Time Flies…Passing Strange (A Column by Lu)

Isn’t it passing strange that—

– Donald Trump and Hillary Clinton have similar problems.  It’s their hair.   Future presidential wannabes need to have curb appeal, nd the fact that they both spend big bucks to upgrade their images via their hairdressers makes you think.  A balding president?  Or a lady prez looking frumpy?  Well, that is bad form. Must look the part,  eh?

–Money speaks.  True, I agree, and it often shouts, but what does it say?  The voice of Big Bucks is often loud or self-aggrandizing or exaggerated beyond credibility.  It says everyone has a price.  Do we?

I am not keen on social media information, but in an effort to stay informed, I’ve twittered some public figures.  We are a free country.  You can send your words out there. Some people will believe whatever they read.  Not me. I quickly concluded that a tweet is your version, it’s  rarely objective.  It  should be viewed with a jaundiced eye, and If you believe this mountain of babble,  the Brooklyn Bridge is still for sale.  Buy one.

–On the lighter, side it is also passing strange that the cereal Cheerios contains magnets (not maggots).  Every time I pour some, I find these little circles on my floor.  Every mother knows what I mean. It’s the baby snack of choice.

–Finally, I have a  91-year-old, white-haired cousin.  I think she is the new poster child  for “happy aging.” She raised seven children, has about 30 grandchildren, retired to Hawaii, and lost her husband over 15 years ago. Nothing breathtaking in her life.

She boards a plane in Hawaii and spends  her summer flying all over the country visiting her kin.  Her children reek of success, but are also service oriented.  Being quite impressed with her life, I asked, “What was your favorite time of life?”

She replied, “The last ten years. I was free to do what I want, I proved to myself that I could be a happy, independent person.  It was exhilarating.”

Again, in light of her many accomplishments, this little section of life remains her nesting place, her final growth spurt.

Isn’t it passing strange that our life force grows even as we age?


Time Flies to…My Wandering, Meandering Mind Wants to Know (A Column by Lu)

HEROES… Sometimes as I wander from topic to topic, I wonder—WHERE HAVE ALL THE HEROES GONE? Mother Teresa is dead; who will take her place?   Is there someone emerging that I don’t know about?  For sure, It’s not your latest athlete or superstar or million-billionaire.  I’m looking for someone to inspire me.  Someone who speaks to me with  a voice that touches everyone.  I’m hoping.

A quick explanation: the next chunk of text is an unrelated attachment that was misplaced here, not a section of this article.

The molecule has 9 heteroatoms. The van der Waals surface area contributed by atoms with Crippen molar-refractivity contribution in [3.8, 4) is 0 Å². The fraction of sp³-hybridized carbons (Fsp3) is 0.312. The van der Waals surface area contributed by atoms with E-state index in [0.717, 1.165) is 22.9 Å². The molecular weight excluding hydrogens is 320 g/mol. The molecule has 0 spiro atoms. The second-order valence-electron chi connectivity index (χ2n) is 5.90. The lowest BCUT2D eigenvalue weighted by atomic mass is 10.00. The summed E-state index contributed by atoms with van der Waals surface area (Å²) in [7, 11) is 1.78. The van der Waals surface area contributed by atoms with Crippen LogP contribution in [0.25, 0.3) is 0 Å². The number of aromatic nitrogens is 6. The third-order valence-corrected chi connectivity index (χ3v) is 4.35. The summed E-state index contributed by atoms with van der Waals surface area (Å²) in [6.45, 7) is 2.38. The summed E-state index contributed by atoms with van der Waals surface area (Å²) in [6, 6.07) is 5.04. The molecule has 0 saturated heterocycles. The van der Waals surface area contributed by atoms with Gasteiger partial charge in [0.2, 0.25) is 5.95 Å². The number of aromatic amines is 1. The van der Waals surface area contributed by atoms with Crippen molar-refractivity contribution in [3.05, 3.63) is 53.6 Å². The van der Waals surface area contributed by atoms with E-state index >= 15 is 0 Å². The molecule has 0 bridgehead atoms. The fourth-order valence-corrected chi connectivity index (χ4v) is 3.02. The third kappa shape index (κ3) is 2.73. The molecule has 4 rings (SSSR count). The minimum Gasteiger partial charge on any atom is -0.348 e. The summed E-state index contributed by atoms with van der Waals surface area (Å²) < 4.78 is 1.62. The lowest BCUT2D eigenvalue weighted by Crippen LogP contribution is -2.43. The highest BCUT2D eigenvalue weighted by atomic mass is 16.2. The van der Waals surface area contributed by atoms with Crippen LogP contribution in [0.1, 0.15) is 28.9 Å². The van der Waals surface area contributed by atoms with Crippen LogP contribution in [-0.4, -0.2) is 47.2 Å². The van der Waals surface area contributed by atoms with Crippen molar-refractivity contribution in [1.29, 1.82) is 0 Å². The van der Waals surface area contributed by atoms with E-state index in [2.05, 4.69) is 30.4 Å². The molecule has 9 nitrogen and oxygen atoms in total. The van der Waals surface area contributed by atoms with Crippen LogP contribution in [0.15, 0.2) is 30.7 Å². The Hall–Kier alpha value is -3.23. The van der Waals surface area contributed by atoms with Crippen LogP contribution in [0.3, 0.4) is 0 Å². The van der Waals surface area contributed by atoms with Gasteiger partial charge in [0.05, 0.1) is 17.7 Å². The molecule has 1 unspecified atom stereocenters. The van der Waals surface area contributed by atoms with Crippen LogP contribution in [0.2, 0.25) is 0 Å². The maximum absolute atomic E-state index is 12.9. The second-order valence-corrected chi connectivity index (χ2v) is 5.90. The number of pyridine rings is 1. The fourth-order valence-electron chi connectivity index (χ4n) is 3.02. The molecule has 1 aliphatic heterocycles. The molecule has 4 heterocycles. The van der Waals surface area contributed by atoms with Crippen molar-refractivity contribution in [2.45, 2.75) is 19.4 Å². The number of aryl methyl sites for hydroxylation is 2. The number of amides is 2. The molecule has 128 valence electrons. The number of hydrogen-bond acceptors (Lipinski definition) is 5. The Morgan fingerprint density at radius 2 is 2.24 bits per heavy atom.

THE EIGHTIES… There is a new demographic out there.  I’m talking about the increased number of folks who are in their eighties.  How do we navigate the eighties?  Well, we all have different DNA, so there is a different map for everyone.  By this time, we are on the doorstep.  GO FOR IT.  SPLIT THE ATOMS OF YOUR SOUL.

GARDENERS ADVICE… Judi Doychak, past president of the Darien Garden Club,  gives this advice,  “Whenever I go out to my patio, I  bring gardening gloves, shoes, weed bag, and one tool, ‘cause I can’t sit still without seeing something that needs pulling.”  And have you tried a Garden Walk?

HERBS AS SOUL FOOD… Do you have a mini hobby for fun? Growing herbs, on a small scale, has a medicinal effect on me.  Not that I use them all, but I read about them and find this age old hobby fascinating. (Our library owns some good references.) Anyway, after all this study, I’m thinking of putting out my shingle, “Cheap cures. Homeopathic.”

DOES THE MEDIA BLITZ YOU? JOURNALISM and what I read in the paper do not co-exist.  In the name of greed, the printed word rarely reports accurately.  Objective reporting is like an old telephone booth, a relic of the past.  I think folks are starting to catch on, starting to demand more, and that’s a happy sign.

ROBO CALLS MAKE ME CRAZY… I hate to even go there.  “We have changed our menu…”  Sometimes I would sell my soul for a human voice.



Time Flies to…Sign Up to Win a Free Cremation! (A Column by Lu)

February and March, Bits and Pieces

I kid you not at all.  You can enter a contest to win a free cremation.  That not so little ad in the Obits section made my day.  I thought, “Just my luck.  I win some expensive prize and it will go up in smoke.”   Looking at the bright side, a bargain is a bargain, isn’t it?

Having survived one of coldest Februaries on record this year and the Arctic Vortex of last year, I am wondering how we can top that next year.    Maybe we can do the Boston thing and get snow up the yin yang.